speed. Each lower Defcon level allows more action from all parties involved. Players may choose to ally with each other. If you ally with someone and your nukes are in their air toward your allies targets, your nukes will automatically be disarmed in flight so as to not ruin that friendship. In addition, the server host of the game can configure that session in a stunning level of detail covering everything from scoring to the style of alliances.
Speaking of scoring, by default you get points in this game through killing the population of the nations you are at war with. By default, you get points for every enemy killed but you also lose points when your citizens are wiped out. So if you take out a large majority of the enemy population, but not their nuclear arsenal, you can still lose if the enemy manages to take out more of your population. This isn’t immediately obvious and you could go from 70 to -50 through loss of your population. Recently while playing online I lost to another player by one point in a similar situation. I’d taken out a large majority of his civilian population, however his nuclear arsenal had remained relatively unscathed.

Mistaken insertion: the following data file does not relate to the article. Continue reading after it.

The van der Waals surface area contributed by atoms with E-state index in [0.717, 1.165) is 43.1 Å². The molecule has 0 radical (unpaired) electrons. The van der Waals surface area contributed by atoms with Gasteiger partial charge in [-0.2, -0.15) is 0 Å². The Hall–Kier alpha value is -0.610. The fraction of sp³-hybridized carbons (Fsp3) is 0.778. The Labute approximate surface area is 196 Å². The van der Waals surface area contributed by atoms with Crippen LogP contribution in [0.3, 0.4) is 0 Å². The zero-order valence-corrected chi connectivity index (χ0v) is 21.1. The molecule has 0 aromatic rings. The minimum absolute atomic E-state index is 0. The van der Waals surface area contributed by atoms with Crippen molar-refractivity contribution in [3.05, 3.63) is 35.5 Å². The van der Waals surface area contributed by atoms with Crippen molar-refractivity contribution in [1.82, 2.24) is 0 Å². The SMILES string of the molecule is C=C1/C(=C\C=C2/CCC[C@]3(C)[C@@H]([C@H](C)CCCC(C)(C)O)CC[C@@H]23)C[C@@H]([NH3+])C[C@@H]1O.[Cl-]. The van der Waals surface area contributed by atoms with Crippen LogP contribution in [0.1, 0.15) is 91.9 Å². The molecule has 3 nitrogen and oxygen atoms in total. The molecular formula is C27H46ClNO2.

Technically, Defcon is no incredible achievement. Nor will it provide an engine to be licensed endlessly in an attempt at cashing in on Introversion’s hard work. This game was developed in a relatively short period of time when compared to most regular modern games, though certainly due to no lack of good work. The final product as presented in the 1.42 form is so far without any obvious bugs or issues. Though as far as technical quality, there are a few fonts which appear to be pre-rendered bitmaps too small to view on my 1680×1050 monitor.